Feasibility Study to Determine the Economic and Operational Benefits of Utilizing Unmanned Aerial Vehicles (UAVs)
Johnson, Eric N.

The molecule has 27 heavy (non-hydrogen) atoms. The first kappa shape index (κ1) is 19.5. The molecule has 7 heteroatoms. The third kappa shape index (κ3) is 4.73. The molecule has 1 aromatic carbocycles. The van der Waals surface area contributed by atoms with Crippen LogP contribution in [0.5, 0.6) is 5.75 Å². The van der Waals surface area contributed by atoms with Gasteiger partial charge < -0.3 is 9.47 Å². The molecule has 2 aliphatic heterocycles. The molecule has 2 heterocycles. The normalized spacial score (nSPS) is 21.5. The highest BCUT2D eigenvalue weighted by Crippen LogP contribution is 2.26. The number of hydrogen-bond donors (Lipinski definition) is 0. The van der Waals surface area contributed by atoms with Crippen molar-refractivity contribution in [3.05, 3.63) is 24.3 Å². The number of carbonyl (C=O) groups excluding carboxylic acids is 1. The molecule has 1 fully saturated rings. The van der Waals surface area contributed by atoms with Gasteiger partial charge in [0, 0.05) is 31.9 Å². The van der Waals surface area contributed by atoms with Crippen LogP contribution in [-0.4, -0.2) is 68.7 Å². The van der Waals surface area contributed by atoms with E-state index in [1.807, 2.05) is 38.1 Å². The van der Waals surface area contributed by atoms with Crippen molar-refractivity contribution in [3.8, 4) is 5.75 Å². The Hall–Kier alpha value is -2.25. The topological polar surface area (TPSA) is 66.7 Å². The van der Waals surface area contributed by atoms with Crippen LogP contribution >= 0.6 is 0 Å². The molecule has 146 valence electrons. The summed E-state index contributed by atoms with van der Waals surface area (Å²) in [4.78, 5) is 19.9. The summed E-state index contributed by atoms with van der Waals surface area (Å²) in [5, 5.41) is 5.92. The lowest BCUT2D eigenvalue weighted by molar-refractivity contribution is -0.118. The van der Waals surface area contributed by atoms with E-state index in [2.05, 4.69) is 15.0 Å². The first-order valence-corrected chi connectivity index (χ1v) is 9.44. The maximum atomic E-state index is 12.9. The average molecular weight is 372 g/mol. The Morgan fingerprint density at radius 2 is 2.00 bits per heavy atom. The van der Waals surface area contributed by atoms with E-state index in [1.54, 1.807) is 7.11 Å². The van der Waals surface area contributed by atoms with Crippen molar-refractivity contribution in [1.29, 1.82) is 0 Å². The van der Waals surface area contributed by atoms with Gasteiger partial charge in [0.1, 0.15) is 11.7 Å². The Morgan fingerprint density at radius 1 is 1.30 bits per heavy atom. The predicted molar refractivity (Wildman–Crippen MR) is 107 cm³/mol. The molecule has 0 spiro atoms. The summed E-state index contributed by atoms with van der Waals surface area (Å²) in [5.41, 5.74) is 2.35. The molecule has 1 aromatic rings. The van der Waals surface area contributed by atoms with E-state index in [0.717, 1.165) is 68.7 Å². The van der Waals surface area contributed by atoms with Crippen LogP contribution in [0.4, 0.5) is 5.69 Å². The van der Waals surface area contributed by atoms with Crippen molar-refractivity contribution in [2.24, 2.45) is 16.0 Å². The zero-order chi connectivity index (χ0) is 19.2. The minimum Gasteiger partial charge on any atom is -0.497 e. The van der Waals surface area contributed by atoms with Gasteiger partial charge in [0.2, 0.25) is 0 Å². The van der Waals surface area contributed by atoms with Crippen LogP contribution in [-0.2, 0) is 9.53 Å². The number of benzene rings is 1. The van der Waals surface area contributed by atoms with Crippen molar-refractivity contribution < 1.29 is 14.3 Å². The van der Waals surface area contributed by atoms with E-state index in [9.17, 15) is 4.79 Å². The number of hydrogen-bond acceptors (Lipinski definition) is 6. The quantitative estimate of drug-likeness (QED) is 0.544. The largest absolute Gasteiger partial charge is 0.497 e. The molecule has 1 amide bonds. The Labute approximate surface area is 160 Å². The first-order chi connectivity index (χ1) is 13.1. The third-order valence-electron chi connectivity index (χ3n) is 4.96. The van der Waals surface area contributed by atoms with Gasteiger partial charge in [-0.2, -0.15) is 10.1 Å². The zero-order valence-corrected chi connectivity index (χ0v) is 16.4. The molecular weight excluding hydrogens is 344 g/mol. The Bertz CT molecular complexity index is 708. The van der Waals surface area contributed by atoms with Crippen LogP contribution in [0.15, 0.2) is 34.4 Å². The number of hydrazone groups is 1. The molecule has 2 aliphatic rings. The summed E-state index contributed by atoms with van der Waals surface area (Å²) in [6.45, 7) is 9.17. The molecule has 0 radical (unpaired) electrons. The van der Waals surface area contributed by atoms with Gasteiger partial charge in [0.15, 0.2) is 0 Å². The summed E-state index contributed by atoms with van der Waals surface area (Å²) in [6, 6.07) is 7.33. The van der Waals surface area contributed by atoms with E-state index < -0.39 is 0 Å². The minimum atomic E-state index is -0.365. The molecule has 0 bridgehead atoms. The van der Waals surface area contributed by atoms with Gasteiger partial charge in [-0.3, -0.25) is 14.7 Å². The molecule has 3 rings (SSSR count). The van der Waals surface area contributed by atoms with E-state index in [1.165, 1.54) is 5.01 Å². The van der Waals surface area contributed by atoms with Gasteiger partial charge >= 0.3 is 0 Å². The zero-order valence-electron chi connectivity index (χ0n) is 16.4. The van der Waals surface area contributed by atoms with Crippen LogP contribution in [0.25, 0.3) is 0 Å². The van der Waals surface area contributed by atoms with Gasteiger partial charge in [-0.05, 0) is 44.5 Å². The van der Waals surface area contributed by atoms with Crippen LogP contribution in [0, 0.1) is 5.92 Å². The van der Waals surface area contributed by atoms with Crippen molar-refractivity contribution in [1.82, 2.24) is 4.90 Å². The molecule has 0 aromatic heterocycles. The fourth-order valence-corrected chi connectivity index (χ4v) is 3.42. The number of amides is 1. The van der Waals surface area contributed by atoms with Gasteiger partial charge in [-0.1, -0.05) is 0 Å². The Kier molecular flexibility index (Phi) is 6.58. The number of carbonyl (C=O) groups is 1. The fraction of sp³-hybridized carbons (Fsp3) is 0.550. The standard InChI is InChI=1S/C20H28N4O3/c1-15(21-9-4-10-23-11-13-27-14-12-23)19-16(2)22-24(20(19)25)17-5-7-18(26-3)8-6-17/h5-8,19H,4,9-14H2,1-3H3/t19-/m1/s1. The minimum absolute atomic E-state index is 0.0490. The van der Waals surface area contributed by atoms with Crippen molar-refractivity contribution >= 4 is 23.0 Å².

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This project explored the feasibility of using Unmanned Aerial Systems (UASs) in Georgia Department of Transportation (GDOT) operations. The research team conducted 24 interviews with personnel in four GDOT divisions. Interviews focused on (1) the basic goals of the operators in each division, (2) their major decisions for accomplishing those goals, and (3) the information requirements for each decision. Following an interview validation process, a set of UASs design characteristics that fulfill user requirements of each previously identified division was developed. A “House of Quality” viewgraph was chosen to capture the relationships between GDOT tasks and potential UAS aiding those operations. As a result, five reference systems are proposed. The UAS was broken into three components: vehicle, control station, and system. This study introduces a variety of UAS applications in traffic management, transportation and construction disciplines related to DOTs, such as the ability to get real time, digital photographs/videos of traffic scenes, providing a "bird’s eye view" that was previously only available with the assistance of a manned aircraft, integrating aerial data into GDOT drawing software programs, and dealing with restricted or complicated access issues when terrain, area, or the investigated object make it difficult for GDOT personnel to conduct a task. The results of this study could lead to further research on design, development, and field-testing of UAVs for applications identified as beneficial to the Department.